Young Vietnamese entrepreneur employs former street kids for café

A young, successful Vietnamese businessman has employed for his newest café in downtown Ho Chi Minh City only aspiring, persevering youths who used to be street or disadvantaged kids.

Cheery, aspiring staff members of Loft Café

A young, successful Vietnamese businessman has employed for his newest café in downtown Ho Chi Minh City only aspiring, persevering youths who all used to be street or disadvantaged kids.  

Loft Café (26 Ly Tu Trong, District 1), the brainchild of Nguyen Hai Ninh, 27, currently has 11 staff members, eight of whom have a sad, difficult past.

Ninh has been known for his thriving chain of 25 Urban Station cafés the country over.

He launched his first store in a small space in 2011, and later expanded to the current 25 ones in HCMC, Hanoi, Da Nang, Vung Tau and Da Lat.

His cafés are increasingly popular among local youths and expats for tasty coffee, unique décor, and cheery staff.

As his Urban Station chain turned three, he decided to do something different by combining his enterprising ability with providing jobs for disadvantaged youths.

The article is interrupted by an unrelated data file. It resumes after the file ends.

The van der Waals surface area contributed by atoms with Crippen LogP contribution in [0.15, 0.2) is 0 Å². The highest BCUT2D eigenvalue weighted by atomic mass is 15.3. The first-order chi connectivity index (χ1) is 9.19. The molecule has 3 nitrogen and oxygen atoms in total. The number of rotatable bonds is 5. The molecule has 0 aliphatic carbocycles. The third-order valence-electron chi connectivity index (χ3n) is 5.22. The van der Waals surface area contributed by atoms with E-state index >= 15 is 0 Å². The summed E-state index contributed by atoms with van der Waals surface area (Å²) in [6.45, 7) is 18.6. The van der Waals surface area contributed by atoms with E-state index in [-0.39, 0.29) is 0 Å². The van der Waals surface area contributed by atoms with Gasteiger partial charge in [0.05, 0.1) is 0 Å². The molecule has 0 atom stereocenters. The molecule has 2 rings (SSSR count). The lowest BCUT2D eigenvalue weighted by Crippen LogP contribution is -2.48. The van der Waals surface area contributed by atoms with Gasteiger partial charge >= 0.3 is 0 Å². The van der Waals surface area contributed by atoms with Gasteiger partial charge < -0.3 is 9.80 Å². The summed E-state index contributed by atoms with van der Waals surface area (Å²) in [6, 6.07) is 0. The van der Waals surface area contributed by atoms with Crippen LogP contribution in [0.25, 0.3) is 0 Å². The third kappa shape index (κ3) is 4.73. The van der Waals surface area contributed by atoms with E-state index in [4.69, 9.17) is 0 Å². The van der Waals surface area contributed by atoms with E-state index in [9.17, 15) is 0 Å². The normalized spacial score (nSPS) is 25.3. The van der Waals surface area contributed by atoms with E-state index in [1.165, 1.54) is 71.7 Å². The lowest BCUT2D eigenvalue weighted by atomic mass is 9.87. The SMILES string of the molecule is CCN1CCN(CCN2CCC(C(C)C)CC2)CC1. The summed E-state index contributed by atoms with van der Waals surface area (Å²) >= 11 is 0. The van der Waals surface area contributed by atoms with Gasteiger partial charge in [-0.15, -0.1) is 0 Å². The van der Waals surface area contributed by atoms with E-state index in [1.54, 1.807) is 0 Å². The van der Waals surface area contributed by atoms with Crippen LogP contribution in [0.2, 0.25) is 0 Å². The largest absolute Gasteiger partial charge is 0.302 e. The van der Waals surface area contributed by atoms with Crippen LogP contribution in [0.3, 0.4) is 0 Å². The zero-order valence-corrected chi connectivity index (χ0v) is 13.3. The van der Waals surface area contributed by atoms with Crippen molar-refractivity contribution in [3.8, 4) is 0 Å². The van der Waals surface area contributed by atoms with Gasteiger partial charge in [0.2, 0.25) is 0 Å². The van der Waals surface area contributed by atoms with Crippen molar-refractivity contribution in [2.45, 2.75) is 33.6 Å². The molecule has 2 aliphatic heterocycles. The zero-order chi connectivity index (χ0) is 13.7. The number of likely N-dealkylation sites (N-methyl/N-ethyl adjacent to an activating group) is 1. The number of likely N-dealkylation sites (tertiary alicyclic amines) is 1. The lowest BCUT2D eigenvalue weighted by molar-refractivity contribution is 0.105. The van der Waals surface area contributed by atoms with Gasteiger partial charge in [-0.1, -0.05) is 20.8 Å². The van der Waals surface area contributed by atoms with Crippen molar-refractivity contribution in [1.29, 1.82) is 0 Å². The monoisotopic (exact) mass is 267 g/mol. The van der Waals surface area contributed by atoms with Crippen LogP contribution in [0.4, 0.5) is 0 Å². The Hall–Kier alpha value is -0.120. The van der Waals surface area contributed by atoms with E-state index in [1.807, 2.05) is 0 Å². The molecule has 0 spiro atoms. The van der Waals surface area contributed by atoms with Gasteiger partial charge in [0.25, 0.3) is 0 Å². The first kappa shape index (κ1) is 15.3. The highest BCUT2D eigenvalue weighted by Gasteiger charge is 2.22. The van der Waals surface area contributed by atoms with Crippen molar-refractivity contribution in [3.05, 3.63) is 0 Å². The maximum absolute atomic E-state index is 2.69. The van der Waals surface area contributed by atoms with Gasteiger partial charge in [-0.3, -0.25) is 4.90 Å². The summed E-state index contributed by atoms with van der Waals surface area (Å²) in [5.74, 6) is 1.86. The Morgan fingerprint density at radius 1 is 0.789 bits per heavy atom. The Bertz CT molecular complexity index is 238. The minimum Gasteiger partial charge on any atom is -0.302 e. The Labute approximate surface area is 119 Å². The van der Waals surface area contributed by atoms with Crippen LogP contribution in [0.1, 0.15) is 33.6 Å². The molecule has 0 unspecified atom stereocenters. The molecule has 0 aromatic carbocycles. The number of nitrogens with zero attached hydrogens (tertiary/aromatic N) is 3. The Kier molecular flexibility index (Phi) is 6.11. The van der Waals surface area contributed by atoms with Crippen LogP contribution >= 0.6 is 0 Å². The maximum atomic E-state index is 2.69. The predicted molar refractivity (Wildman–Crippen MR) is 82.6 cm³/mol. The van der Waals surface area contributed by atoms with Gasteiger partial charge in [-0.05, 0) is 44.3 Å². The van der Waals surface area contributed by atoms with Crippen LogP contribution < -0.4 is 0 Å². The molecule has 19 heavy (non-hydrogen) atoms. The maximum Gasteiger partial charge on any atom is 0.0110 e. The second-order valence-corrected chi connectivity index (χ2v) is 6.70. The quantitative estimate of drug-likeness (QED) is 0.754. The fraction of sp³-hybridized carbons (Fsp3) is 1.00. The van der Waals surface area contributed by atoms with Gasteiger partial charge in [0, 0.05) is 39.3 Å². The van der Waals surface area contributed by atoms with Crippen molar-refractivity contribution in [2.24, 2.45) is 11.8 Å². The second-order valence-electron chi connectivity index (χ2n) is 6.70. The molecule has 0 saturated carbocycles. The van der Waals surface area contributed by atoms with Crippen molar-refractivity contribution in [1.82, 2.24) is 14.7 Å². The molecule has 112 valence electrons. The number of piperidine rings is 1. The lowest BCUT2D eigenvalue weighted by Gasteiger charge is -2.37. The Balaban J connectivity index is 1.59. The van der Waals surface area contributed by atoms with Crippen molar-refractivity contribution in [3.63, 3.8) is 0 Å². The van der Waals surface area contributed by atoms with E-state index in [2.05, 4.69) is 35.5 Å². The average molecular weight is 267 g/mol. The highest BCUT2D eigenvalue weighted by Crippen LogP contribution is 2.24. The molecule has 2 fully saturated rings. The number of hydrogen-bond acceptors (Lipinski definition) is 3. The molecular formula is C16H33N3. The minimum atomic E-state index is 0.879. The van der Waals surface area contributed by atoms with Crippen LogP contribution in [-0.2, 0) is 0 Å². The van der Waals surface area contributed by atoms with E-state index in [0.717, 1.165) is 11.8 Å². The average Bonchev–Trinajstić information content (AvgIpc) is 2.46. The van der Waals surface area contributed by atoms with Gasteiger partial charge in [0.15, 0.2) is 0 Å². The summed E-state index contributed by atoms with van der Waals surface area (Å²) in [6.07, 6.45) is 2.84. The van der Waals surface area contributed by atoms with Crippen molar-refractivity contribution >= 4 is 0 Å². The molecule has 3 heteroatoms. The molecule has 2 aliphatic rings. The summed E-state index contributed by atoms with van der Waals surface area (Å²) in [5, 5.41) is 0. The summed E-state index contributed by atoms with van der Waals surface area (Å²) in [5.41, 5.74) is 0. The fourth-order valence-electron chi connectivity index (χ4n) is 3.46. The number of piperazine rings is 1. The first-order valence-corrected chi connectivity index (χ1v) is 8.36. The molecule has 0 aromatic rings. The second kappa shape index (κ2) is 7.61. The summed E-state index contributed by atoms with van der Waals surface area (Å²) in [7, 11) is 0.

“Youths with a difficult, disadvantageous background typically encounter immense difficulty finding jobs. Recruiters are often hesitant about hiring candidates who are orphans and were street children without a proper education,” Ninh explained.

The young man noted that what recruiters normally fail to recognize in these people are their notable perseverance and lofty aspirations, which he finds ideal among staffers in the catering sector.

“The sector requires good attitudes, hospitality and skills instead of a proper education. Skills can be trained, so I select staff for my Loft Café based only on their attitudes and life stories,” Ninh shared.

Ninh’s job interviews thus do not require resumés or formal qualifications. Candidates only share their circumstances and demonstrate to him their resolve to change their fate and turn their dreams into reality.

The young man also located and came to see a few disadvantaged youths, offering them the jobs at his café.

With salaries ranging from VND3-5 million (up to US$236), the youths can pay for their daily expenses and save some to cherish their own dreams, including building homes for needy kids like themselves.

With his Loft Café launched earlier last month, Ninh is not sure if his model will be successful. However, he is certain that it has offered the youngsters some kind of assistance and motivation in nurturing their dreams.

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